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    Category: Family & Kids

    Generation ZZZ

    | Caledonia, NY, USA | Family & Kids

    (I’m a lead cashier and I notice a teenage boy walking up and down the aisles, so I approach him.)

    Me: “Can I help you find anything?”

    Customer: “No. I’m just bored so I’m gonna look around in here for a while, because I have nothing else to do.”

    (What a generation…)

    It’s Time To End The Shift On A High

    | Huntsville, AL, USA | Awesome Customers, Bizarre, Family & Kids

    (I’m just finishing up a call with a pleasant customer, my last call for the day. Because of mandatory overtime, I’ve been at work for almost 12 hours straight and can’t wait to leave.)

    Me: “Is there anything else I can help you with, sir?”

    Customer: “Hang on. My daughter wants to ask you a question.”

    Me: “Okay.”

    (I hear the customer hand the phone to his daughter. She sounds very young: probably three or four.)

    Girl: “Hi!”

    Me: “Hi, there! How are you?”

    Girl: “Good. Hey, do you know what time it is?”

    Me: *playing along* “No, sweetie. What time is it?”

    Girl: “It’s peanut butter jelly time! Peanut butter jelly time! Peanut butter jelly! Peanut butter jelly! Peanut butter jelly and a baseball bat!”

    Customer: “Sorry about that. She just HAS to sing it every time I’m on the phone.”

    Me: *laughing really hard* “It’s perfectly fine, sir. I can’t think of a better way to end my shift!”

    Anti-Bigotry Bigotry

    | Myrtle Beach, SC, USA | Bigotry, Family & Kids

    (I am a male host at my father’s restaurant. My very flamboyant boyfriend has come to pick me up at the end of my shift.  I need to seat the customers first, so I asked him to step out of line.)

    Customer: “How dare you!”

    Me: “Excuse me?”

    Customer: “That boy wants to eat in this restaurant, and you’re refusing him service because he’s gay?! Let me speak to your boss!”

    (I go and fetch my dad, who’s having a hard time keeping the smile off his face.)

    Dad: “What seems to be the problem?”

    Customer: “That host is a homophobe! He asked that gay boy to move so he could seat the rest of us! I demand that you fire him!”

    Dad: “First of all, that’s my son, and—”

    Customer: “I guess you’re homophobic, too, then.  Huh? Did you teach him that homosexuality is wrong and disgusting?”

    (She continues shouting abuse for a few minutes. My dad patiently waits until she was done talking.)

    Dad: “Second of all, the gay boy he supposedly refused service to is his boyfriend, who is here to pick my son up for their date.”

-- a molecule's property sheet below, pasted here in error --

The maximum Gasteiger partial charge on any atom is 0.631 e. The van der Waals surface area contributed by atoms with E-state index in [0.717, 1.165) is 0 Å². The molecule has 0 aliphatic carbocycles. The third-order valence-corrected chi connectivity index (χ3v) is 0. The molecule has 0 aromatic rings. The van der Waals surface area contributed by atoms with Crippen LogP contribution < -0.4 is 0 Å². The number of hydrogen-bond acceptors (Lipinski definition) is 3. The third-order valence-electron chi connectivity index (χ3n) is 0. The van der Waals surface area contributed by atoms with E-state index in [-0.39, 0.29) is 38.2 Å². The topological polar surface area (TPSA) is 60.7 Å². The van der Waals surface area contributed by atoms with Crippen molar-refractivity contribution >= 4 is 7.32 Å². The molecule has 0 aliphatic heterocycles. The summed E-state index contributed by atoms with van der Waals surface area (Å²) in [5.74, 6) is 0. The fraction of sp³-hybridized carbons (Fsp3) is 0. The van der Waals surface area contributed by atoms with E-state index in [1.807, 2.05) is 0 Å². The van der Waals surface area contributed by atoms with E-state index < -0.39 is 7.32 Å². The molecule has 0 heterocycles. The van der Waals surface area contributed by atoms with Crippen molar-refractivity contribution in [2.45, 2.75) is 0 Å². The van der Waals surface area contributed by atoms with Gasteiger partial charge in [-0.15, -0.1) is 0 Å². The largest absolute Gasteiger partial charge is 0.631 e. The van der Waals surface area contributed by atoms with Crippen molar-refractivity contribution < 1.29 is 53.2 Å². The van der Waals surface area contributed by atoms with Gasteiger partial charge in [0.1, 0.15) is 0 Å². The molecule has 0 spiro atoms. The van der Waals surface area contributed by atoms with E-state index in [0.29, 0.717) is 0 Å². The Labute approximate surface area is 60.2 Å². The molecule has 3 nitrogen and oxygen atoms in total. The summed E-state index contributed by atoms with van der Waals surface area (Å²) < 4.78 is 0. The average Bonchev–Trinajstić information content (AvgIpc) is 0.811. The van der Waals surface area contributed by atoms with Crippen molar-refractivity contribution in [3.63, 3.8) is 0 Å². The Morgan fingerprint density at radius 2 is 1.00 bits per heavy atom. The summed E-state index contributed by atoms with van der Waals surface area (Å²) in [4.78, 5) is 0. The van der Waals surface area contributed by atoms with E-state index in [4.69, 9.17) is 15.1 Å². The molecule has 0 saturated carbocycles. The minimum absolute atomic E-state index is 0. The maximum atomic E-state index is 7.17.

Customer: “Oh, uh…”

    (She politely apologized to all three of us, and told my boyfriend and me to have fun on our date. Moral of the story: Don’t assume that everything you see is a hate crime!)

    Mother Knows Best And All

    | New York, NY, USA | At The Checkout, Extra Stupid, Family & Kids

    (A somewhat well-known professional athlete and minor celebrity is making a home-delivery order. He is with an older woman.)

    Me: “Did you find everything all right today?”

    Customer: *grunts*

    Me: “Can you please fill out this form for delivery?”

    Customer: *grunts*

    Me: “Your address where you’d like it delivered?”

    Customer: “Uh…” *turns to woman* “Mom, what’s my address?”

    (Gives address.)

    Me: “… and your signature?”

    Customer: “My what?”

    Me: “Signature. Autograph?”

    Customer: “Uh, oh, right!”

    Me: “Can you please provide you cell phone number for the delivery?”

    Customer: “Um…”

    Me: “Your cell number?”

    Customer: “Mom, what’s my cell phone number?”

    Oh, Boy!

    | New Zealand | At The Checkout, Family & Kids, Top

    (I’m working the checkout on a fairly light day. The next person in queue has a young girl with her, about six or seven years old. The girl pulls out a hat from her pocket and puts it on, then reaches for an energy drink on display.)

    Mum: “Sweetie, you can’t have that. They’re not good for you.”

    (The girl’s face and shoulders drop as she is visibly and suddenly deflated. She takes off her hat and puts the can back.)

    Girl: “But mum… I was Mikey! He has them all the time! How did you know it was me? Mikey told me when I wear his hat you would think I was him and would let me buy it, and wouldn’t know it was me.”

    Mum: “Oh, sweetie, I’m your mummy. I would recognize you anywhere, no matter whose hat you were wearing.”

    (The girl calms down, but is still upset. As her mother and I exchange pleasantries, the girl puts the hat back on and pulls it down low over her face, but I can still see her lips trembling.)

    Me: “What a lovely boy you have there, ma’am. He looks really big and strong.”

    (The girl cranes her neck up to look at me under the low visor, her eyes huge and shining.)

    Me: “Hi, young man. What’s your name?”

    Girl: *smiling and trying to fake a deeper voice* “Mikey! Mikey! Michael.”

    Me: “That’s a great name, son. You take good care of your mum there, okay?”

    (She nods gravely, completely happy and satisfied. As they walk out, I hear the girl’s tiny voice.)

    Girl: “Mummy, mummy, I knew it! I knew it would work! Mikey said it would! Do you think daddy would know it’s me, too?”

    (The mother turns and gives me a thankful smile and a wink before leaving.)


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